Set a timer. Sometimes we are so busy that we think we have no time to clean or start a project; it is easier to shrug and start another day when we have more time. However, while you may only have ten or fifteen minutes, you can actually get things done when you focus during that time period. Set a timer for whatever amount of time you have and work diligently during that time; you will be surprised how much you can get done.
Work clock wise around a messy room. This has probably been one of the most helpful tips I gleaned from Felton’s book. When I have a mess to clean up, I select a corner of the room to start and clean my way clockwise around the room. Yes, sometimes it involves shuffling “junk” temporarily to the other side of the room. However, by the time I get to that last corner, I have cleaned the rest of the room and I am ready to find homes for those remaining items. Sometimes those homes are the donate and trash boxes. I still use this method every day with almost every cleaning project I tackle. It helps me take on both big and small cleaning and/or clean out tasks.
Get the kids involved. If you have kids, you should never be cleaning your house alone! Get them involved in the process. I will share a couple of the most effective ways we used when our children were young.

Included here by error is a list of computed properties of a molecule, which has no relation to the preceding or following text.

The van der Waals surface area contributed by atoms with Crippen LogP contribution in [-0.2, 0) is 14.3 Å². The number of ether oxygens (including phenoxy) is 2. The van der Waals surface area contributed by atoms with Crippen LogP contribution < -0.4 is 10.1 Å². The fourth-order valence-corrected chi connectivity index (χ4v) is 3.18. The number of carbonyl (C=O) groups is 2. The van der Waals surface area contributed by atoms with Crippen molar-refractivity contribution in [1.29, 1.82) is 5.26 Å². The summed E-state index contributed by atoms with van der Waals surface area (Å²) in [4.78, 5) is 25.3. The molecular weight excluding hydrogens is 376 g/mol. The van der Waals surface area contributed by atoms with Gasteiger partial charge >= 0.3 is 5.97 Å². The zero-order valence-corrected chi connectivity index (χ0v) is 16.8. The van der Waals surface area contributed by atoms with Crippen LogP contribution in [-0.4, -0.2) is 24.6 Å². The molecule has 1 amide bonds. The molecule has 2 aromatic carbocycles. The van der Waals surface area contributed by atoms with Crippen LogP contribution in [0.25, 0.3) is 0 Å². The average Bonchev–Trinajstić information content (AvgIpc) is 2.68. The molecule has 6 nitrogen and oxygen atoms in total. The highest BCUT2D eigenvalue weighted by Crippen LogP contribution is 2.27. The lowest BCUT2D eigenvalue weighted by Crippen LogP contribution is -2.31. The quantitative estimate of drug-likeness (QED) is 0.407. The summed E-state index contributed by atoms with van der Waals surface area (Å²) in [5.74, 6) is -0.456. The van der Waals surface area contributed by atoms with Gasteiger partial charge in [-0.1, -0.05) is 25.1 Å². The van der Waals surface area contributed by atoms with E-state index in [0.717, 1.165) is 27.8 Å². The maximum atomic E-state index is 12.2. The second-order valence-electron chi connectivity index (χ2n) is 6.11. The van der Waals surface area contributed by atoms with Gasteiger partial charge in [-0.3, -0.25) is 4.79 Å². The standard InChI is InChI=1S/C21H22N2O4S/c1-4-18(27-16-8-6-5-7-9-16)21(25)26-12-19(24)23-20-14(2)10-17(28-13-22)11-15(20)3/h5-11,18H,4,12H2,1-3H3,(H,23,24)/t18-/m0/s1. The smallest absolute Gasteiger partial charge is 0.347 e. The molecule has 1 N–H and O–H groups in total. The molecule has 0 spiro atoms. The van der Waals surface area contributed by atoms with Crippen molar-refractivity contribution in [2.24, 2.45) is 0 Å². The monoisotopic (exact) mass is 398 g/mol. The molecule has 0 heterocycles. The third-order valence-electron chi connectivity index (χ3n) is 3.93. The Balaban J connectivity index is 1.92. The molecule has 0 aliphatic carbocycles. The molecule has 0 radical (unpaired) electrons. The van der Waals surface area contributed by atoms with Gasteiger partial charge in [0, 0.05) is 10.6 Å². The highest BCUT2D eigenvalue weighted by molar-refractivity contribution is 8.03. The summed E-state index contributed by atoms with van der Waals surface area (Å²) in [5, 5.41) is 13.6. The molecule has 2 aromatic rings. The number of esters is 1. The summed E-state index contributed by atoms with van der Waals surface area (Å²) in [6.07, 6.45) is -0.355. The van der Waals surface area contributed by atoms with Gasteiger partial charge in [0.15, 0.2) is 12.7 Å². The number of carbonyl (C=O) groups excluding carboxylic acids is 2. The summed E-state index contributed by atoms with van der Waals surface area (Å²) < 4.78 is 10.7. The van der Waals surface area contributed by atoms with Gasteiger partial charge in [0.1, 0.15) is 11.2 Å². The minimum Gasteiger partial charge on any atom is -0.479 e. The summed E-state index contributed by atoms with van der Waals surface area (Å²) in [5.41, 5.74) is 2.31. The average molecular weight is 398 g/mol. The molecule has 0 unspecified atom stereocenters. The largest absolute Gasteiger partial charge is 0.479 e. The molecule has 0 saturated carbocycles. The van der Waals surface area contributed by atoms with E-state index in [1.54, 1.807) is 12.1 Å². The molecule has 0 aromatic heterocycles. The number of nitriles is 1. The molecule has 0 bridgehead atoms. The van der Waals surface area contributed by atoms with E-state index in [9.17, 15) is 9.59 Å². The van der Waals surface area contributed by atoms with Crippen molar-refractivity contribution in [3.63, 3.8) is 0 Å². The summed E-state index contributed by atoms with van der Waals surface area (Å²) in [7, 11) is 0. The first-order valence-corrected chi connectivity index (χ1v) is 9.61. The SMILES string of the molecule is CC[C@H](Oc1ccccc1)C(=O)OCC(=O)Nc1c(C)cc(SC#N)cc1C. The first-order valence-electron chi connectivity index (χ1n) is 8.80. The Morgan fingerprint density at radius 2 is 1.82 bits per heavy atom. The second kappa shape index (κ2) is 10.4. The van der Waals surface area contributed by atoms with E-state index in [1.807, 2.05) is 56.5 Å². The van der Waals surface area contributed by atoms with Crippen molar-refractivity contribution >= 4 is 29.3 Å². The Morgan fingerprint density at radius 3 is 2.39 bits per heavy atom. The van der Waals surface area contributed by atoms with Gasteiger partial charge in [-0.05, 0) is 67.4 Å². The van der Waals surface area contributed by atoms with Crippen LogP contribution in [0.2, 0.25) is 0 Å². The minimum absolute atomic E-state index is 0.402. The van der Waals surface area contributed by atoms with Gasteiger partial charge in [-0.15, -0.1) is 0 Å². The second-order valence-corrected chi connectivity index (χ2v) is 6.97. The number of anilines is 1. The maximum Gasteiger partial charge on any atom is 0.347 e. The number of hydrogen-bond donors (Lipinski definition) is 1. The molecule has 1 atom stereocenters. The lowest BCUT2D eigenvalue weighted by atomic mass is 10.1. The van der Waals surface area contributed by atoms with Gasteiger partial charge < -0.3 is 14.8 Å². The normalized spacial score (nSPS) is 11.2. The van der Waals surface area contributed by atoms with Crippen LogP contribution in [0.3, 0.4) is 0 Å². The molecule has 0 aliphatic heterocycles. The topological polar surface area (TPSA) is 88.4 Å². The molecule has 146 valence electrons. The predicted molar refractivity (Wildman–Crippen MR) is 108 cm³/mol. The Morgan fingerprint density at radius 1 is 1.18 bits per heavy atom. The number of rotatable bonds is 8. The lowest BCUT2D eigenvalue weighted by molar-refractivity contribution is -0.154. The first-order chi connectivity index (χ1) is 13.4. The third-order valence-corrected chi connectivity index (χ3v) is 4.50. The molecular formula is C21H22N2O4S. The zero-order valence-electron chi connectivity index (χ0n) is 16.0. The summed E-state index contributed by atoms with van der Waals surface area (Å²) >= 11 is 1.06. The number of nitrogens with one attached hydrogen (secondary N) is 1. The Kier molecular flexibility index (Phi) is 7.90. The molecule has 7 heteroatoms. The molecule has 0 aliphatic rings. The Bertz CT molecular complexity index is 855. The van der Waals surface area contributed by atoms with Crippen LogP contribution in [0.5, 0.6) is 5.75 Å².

- Chore charts. Although this sounds trite and oversimplified, it works. My goal was never to clean the entire house in one day, mainly because I would have to do it every day. I just couldn’t keep up when all five of my kids were little. So, I created color-coded (with each child getting their favorite color) daily notecards noting what chore had to be completed that day by each person. The daily tasks were not meant to be huge overwhelming jobs but just something that could be achieved within 20 minutes and still make a difference to the overall cleanliness of the space. The goal was that, by the end of the week, each room of the house had been touched with some measure of tidiness. It wasn’t perfect, by any means, but it was such a relief to have a measure of control over the messes.